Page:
The What-Chya-Call-It about Names

I’ve always noticed how I (and most if not all members of my family) follow the (I’m assuming) largely Asian tradition of calling people, places and even things by every other description except their proper name. There is a large population of “so-and-so’s Mum” and “The Auntie-Next-Door”s and of course the generic “Uncle” and “Auntie” title for just about every Asian member of the community, whether they are related to you or not. And this doesn’t just apply to names, we have a whole vocabulary of phrases and descriptions for places and objects. We all do it, of course, when talking about “Oh that Thai place we went to last time on so-and-so’s birthday and where you spilt coke on yourself” to pinpoint an exact memory, rather than just give the actual place name. I can think of several instances where I have described the corner grocery shop  using the name it used to have about ten years ago: we all know the name has changed and yet my family and I still continue to call it the ‘B.B Cash & Carry’ (which got sold years ago and has had it name changed at least four times since). Or even the cheap-and-cheerful fabric shop near my house which literally used to be called “The Fabric Centre” and now goes by the names of “Fusion” to make it sound more funky and up-to-date, but that hasn’t stopped any of us using the original name when referring to it.
Similarly this time warp applies when talking about an obscure member of the family or family friend, we tend to describe them in relation to other people that we know, and even by things that have happened to them. I’m sure that I am not the only one who has heard a statement along the lines of  “Oh yes that Auntie R whose daughter ran away but then came home and married a nice sensible boy – his brother?” or something along the lines of that. And the person on the other side often don’t help with this – they will often adress themselves in a certain way which avoids names being given. I imagine this is something that may be restricted more to the Asian culture – the amount of times that some Auntie has rang my home telepone and expected me to know instantly who they are (Smee? Who is Smee?) is surely testimony to this.

So what is this stubborn refusal to make our own lives easier by using the simple concept of names as they are properly meant to be used? Surely it must be more than a just a technique to  give a colourful description to aid our dodgy memories. I think we can all agree that there must be more to it than just a simple memory-loss problem or even a question of using this method to add a little gossip!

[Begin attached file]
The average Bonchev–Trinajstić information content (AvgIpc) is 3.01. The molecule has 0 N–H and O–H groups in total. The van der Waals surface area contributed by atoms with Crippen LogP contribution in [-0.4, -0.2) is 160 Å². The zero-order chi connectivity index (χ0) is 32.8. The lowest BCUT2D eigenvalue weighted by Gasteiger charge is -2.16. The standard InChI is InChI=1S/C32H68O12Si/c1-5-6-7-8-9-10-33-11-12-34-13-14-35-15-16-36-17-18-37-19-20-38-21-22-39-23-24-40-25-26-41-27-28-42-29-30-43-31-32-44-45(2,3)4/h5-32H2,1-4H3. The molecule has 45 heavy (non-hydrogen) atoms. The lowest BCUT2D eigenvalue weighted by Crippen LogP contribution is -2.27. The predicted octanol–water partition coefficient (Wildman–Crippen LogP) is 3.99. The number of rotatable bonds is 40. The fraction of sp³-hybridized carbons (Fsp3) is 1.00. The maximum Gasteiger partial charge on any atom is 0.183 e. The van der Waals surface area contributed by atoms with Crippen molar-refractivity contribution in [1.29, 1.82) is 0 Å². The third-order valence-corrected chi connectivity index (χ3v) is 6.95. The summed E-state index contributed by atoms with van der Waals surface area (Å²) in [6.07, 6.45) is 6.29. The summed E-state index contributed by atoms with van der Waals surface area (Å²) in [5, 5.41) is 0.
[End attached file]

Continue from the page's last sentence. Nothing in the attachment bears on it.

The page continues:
I’ll try not to stray from the beaten path here too much, to avoid this topic becoming to broad and obscure, as this is a vague topic and it is something I would say that although us Asians are very familiar with, it is also pretty much a universal trait. In regards to people’s names, there are a whole range of reasonings and psychology behind this whole issue, much of it related to various aspects of culture, personality and general quirkness. One reason given here could be the fact that in today’s society, the sheer volume of people that we meet and interact with makes it harder to keep names in our head. Thus we use a process of association to identify places, people and dates so that we can keep it in order in our heads. I used to know a guy friend once who used to adress all the women he knew as “hey you…” in a certain tone, which he justified as making it easier to adress everyone without being required remembering their name, which made the women feel special with minimal effort from him. Ignoring the extremely sexist (and ignorant) side of this, I could argue that this was his way of avoiding getting himself in trouble by using the simplist terms he could think of. It was also pure laziness but let’s not get into that.

Another strand of this (especially with people’s names) is the whole politeness culture which we have honed for so long. Of course, this is nothing new to any of us, it’s considered polite to address people (especially our elders) by a title, rather than coming across as forward and even a bit bold (and not in a good way) to address someone by their name. I have heard a whole barrage of ‘reasons’ for this, some being that it is seen as a sign of respect, another being that it encourages solidarity and close-ties, to even other beliefs such as saying that it is actually forbidden to adress your parents/husband/elders by name.This leads more into the whole aspect of culture and propriety: what is considered acceptable amongst community and unspoken rules. With the risk of restricting this topic too much to Asian culture and discriminating, I feel as if this is an issue which points to the socialisation that we undergo, and also the way we follow the behaviours of those around us. Perhaps we enforce this issue by mirroring our elders who have had this culture handed down to them.

Simiarly, this process of identifying by way of association is an easy way to help us remember things. I think we all remember things from our earlier years and prefer to use techniques where we make places and things more memorable, and also more identifiable. Perhaps we like to use good memories to make things easier to remember. “That dress I went dancing in at the lake” sounds a lot better than “the red Oasis dress in size 10”. Or maybe it’s just the simple fact that that this is the way we speak in this time and age, we rarely use the straightforward language that might be expected. It could be argued that we use a longwinded style of description in this era where information is everywhere, and something personalised is required to seperate the wheat from the chaff.

But no matter how we reason it, I think we could agree that it is a strange quirkiness which is just a way of our lives. I hope that I have not tried to pin it too much on Asian culture here, as there is much more than just the stigmas of society and our upbringing which underlies this.

What are your views on this idea of naming (or rather not naming)? Is it something that you recognise in your everyday patterns?